Your notes will be useful during the debrief.

What should I know about asking questions?

During the session, try to hold your questions or comments until the facilitator prompts participants. It can be helpful to write questions down as they occur to you.

Sometimes the facilitator has a specific way to ask the question in mind. And sometimes the facilitator will leave more silence after a question than is comfortable. Trust the facilitator, and resist the urge to jump in and clarify questions, or to try to help the participant answer or break awkward silences. It’s hard to do, but it is important.

When the floor is opened for questions, try to ask open-ended questions. The trick is to start the questions the right way. Starting with “Can you talk to us about…” or “Please tell us about when…” almost always finish well. Sentences that start with “Do you…” or “Would you…” are risky. If you notice your question has devolved into a multiple-choice and you are finding yourself stringing together a bunch of “or” options, your question is on the wrong track.

The good news is you can always interrupt yourself and say “Actually, let me try asking this question another way.”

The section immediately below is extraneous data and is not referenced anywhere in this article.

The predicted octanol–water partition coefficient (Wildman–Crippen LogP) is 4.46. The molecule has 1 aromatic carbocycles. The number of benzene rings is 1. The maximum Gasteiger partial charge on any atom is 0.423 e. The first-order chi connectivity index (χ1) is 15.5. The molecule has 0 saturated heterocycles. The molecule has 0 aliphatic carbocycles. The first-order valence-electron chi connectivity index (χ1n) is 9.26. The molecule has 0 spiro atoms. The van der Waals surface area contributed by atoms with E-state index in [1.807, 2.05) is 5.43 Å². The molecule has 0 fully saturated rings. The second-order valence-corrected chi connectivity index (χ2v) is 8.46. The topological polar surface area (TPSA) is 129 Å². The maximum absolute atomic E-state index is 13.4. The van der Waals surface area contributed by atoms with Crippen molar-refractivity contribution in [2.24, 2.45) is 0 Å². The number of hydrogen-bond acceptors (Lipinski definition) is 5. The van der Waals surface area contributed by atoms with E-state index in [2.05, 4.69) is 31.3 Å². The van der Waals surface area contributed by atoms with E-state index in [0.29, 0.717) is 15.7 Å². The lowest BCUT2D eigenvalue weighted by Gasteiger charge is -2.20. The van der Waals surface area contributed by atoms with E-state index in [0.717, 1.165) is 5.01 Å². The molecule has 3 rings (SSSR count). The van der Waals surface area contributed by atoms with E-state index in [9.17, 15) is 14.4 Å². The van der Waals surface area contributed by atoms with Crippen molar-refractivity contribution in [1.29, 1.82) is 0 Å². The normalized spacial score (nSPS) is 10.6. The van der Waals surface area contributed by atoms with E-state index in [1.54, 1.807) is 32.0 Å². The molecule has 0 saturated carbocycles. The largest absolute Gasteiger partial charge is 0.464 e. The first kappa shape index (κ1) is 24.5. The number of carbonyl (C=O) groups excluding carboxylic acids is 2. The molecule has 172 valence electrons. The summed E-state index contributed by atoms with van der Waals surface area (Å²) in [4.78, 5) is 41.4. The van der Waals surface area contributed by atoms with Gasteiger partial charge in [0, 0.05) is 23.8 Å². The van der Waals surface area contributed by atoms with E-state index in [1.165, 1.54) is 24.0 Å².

What am I supposed to do in a debrief?

After the session ends, the team will reconvene for a debrief. This is one of the most important activities we do during field research. The purpose is to capture what was learned in the session while it is fresh in everyones’ mind.

The debrief facilitator interviews the team on each area of inquiry, documenting what was learned in a format that makes it easy to compare findings between different participants.

Often there are disagreements or differing interpretations of what was said, and this is good. The discussions around differing understandings are central to the process and helps the extended team align on what has been learned.